DARCY: Right. And while the U.S. is obviously not expelling these journalists like China did, it's still reminiscent, the move that they're making, from you know, governments that aren't as open as the U.S. says it is. So you know, it's not as bad as what China has obviously done to the U.S., but it's still reminiscent of what you would see around the world from governments that don't like a free press.

STELTER: Yes. Some Chinese state-run news outlet produced propaganda, anti-American propaganda. There's no disputing that. Some of them, you know, are able to be here in the United States and benefit from the fact that we have a free press and the First Amendment is contrary. But that is a side effect of having a free press. So we'll keep an eye on this clash between the two countries.

Oliver, thank you very much. Oliver and I produce our nightly RELIABLE SOURCES newsletter which you can sign up for free right now. You go to You can get on the list for our nightly newsletter with all the day's media tech and culture news.

A quick break here on the program, and then a way to acknowledge Mother's Day, a way to thank all the moms out there. We're going to introduce you to one mom who's showing us it's never too young to start learning how to be a reporter.



STELTER: On this Mother's Day, here's a kid-friendly activity for families who are staying at home during the pandemic, start an online newspaper. Here's an idea. You can see some young journalists have been hard at work actually all across the country producing their own first drafts of history at home. Thanks to the web, it's easier than ever to do it.

So I want to introduce you to heroic mom and former English teacher, Claire Lundgren, who has been putting together something she calls The Quarantine Times with her daughters Claire and Rachel. This paper covers everything from the pet side view of the quarantine to local chalk art.

The fourth edition of the quarantine times came out today or came out recently and it includes some Mother's Day tributes. So let's bring in Laura, Claire, and Rachel from their home. Laura, what gave you the idea to do this? LAURA LUNDGREN, MOTHER AND EDITOR IN CHIEF, THE QUARANTINE TIMES: Brian, as I was watching things get canceled, I just realized kids don't have much to look forward to. And I knew people were going to be lonely and really isolated and I thought this would be a great communication piece between kids at home and people in the community.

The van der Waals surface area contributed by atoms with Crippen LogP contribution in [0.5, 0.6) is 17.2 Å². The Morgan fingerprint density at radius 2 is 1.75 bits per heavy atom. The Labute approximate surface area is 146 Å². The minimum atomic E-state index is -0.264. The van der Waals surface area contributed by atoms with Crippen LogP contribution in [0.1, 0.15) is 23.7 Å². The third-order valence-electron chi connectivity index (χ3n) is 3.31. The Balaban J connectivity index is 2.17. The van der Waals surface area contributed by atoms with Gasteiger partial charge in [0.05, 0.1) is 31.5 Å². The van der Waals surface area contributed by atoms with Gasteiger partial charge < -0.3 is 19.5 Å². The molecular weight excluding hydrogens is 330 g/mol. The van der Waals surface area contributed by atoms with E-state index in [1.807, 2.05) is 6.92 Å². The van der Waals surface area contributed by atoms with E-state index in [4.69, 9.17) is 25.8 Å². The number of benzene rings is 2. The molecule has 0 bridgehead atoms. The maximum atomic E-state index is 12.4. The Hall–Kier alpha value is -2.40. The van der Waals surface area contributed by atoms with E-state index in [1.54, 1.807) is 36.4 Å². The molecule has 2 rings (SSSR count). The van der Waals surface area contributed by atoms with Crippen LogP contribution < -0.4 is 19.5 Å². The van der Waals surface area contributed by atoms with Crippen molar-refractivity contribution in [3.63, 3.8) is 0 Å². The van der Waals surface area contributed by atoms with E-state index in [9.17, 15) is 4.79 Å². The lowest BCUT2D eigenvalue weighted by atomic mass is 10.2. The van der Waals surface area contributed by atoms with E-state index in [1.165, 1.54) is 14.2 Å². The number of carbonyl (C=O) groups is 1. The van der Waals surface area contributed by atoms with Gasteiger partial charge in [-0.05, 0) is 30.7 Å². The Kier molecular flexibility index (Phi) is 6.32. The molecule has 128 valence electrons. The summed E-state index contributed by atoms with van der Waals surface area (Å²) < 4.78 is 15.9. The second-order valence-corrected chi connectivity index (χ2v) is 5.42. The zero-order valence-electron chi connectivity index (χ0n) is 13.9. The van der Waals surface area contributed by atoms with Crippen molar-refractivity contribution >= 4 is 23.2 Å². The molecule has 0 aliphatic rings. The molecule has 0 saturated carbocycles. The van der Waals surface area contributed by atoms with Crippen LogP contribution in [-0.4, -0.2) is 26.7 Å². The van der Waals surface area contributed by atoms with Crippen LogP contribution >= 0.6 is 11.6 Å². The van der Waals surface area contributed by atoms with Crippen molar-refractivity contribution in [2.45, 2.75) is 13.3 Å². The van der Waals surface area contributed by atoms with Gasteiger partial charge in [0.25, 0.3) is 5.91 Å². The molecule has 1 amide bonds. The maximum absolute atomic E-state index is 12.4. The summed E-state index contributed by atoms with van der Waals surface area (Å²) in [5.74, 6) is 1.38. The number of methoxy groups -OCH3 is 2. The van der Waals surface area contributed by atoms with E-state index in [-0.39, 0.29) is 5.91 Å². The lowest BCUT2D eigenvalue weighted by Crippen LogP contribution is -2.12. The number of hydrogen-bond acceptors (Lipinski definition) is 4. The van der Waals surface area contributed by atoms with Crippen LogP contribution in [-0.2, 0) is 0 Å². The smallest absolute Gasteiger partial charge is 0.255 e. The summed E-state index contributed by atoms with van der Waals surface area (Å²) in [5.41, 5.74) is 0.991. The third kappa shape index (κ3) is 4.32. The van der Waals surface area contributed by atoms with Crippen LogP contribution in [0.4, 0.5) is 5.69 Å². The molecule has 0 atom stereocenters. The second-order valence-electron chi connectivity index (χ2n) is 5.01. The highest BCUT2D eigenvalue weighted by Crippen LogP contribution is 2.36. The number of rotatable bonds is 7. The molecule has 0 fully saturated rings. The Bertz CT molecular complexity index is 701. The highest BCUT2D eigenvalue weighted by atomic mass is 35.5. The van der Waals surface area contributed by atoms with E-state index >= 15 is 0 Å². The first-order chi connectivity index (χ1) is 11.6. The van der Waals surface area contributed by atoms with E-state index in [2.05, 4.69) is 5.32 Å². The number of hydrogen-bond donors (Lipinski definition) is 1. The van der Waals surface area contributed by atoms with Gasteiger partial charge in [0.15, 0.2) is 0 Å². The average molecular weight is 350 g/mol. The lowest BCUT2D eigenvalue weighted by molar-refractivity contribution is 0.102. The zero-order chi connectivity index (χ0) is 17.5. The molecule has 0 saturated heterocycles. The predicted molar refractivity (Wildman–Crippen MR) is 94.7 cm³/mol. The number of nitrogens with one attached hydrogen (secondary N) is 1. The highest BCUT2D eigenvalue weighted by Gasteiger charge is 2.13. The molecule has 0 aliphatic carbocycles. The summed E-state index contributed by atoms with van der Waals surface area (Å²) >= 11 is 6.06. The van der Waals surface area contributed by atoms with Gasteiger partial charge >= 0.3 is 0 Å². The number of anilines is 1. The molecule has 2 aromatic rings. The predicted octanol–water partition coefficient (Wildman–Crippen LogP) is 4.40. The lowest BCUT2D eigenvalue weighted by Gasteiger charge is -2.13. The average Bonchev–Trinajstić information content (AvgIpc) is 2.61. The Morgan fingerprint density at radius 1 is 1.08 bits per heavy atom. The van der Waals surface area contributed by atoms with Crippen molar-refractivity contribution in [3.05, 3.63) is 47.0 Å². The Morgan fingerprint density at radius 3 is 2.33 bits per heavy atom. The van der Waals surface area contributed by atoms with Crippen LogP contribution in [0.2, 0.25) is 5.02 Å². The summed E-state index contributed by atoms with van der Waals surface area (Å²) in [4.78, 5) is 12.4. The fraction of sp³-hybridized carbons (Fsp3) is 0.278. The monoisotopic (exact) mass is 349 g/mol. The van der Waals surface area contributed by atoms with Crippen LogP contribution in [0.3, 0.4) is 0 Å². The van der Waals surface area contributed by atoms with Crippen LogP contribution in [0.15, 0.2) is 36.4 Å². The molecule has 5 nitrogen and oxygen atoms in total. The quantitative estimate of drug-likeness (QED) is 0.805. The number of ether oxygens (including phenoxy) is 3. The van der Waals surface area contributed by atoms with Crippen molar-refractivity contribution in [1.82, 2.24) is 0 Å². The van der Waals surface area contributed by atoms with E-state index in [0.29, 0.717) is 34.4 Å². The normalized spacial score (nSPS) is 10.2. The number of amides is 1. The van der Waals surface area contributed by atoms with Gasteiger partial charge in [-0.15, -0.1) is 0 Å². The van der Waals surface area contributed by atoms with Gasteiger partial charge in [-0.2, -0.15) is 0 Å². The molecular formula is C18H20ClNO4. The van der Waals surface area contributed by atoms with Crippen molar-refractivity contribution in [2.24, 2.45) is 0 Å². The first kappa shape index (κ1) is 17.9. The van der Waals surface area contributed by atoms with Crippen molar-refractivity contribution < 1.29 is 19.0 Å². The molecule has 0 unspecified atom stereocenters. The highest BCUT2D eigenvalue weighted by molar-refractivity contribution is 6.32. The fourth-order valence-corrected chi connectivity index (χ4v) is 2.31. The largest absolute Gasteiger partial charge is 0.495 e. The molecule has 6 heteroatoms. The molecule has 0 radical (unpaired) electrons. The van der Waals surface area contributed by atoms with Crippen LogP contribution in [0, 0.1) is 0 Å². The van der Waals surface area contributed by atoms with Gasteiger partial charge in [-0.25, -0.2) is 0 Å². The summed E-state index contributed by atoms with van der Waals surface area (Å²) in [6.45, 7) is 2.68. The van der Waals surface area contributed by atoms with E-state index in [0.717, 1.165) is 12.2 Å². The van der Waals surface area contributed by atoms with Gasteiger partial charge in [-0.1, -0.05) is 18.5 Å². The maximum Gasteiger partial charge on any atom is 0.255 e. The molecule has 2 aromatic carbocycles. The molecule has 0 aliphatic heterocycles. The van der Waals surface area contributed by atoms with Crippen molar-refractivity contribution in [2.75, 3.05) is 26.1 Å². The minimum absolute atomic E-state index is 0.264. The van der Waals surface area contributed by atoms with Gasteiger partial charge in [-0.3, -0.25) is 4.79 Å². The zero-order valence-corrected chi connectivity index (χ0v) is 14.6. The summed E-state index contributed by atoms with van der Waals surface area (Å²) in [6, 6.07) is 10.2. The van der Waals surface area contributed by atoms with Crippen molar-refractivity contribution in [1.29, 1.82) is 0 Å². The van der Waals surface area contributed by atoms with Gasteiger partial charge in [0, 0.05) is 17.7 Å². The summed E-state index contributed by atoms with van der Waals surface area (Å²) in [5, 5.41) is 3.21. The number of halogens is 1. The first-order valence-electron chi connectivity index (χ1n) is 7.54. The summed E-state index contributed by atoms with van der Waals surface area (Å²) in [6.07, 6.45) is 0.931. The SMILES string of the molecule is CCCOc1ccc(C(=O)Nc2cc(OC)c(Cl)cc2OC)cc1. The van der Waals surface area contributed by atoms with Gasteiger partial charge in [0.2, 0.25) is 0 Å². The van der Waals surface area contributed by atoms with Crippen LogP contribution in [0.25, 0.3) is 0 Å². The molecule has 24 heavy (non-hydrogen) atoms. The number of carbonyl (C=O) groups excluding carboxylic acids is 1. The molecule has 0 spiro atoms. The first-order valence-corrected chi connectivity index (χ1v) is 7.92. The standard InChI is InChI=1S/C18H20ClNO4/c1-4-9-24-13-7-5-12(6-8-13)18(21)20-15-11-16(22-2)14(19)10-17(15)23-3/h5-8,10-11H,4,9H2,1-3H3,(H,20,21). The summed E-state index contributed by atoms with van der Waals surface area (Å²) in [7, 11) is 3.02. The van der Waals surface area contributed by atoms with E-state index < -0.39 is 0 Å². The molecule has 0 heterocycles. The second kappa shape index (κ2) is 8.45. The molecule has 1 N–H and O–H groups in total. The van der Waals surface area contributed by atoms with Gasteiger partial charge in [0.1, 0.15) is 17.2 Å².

STELTER: Claire, what have you learned so far about being a reporter?

CLAIRE LUNDGREN, STARTED ONLINE NEWSPAPER WITH MOM: I learned that you have to work very hard and make sure you got everything right before you publish.

STELTER: It doesn't get more important than that. You've already got it down. Rachel, what about you? What's the -- what's your favorite thing you've written or produced for The Quarantine Time so far?

L. LUNDGREN: Writing about your fictional friends?



STELTER: So four issues down, many more to go.

L. LUNDGREN: That's right.

STELTER: And where can people find it? How will they read it?

L. LUNDGREN: You can read it on our Facebook page at the Quarantine Times WI for Wisconsin, or you can find us on flipsnack/thequarantinetimes.

STELTER: There we go. I love the idea. Laura, Claire, Rachel, thank you very much. Happy Mother's Day, Laura.

L. LUNDGREN: This is, shall we say, a pretty socially distant Mother's Day with many families unable to get together to celebrate. My mother Donna was a nurse and a manager in a nursing home for many years, which got me thinking about all the moms on the front lines who are battling this dreaded virus right now. Thank you to them and to my mom and my mother in law, Helen, and my wife, Jamie, the mother of my two kids.

Every night now, our three-year-old daughter Sonny wants to FaceTime with Nana, and with Bobby. Every night, she wants to know how much longer they have to stay away from her. How much longer until the germs go away. It can be really tough. But moms are natural-born teachers.

I'm still learning from the moms in my life, and I can see that Sonny is too. She's learning to wear her superhero mask, and she's learning about nurses and doctors, and she's learning patience. That's probably the most important part of all.

I like to think that the ultimate lesson right now is about resilience. As I said a few weeks ago here, it's OK to not be OK right now. No one is OK. But from this time, we are all going to carry lessons for the rest of our lives. Lessons about being resilient. So I just want to say thank you to all the moms who are teaching us today and every day.

We are out of time here on TV. But join us online at for our weekly podcast, daily newsletter. Plus, a quick program to note about next Sunday, an incredible documentary about "The National Enquirer." It's called "Scandalous." And it's premiering here on CNN, next Sunday night. You're going to make sure to tune in.

Thanks for joining us on RELIABLE SOURCES. "STATE OF THE UNION" is next and as soon as Andrew Cuomo begins his daily briefing, we'll bring it to you live.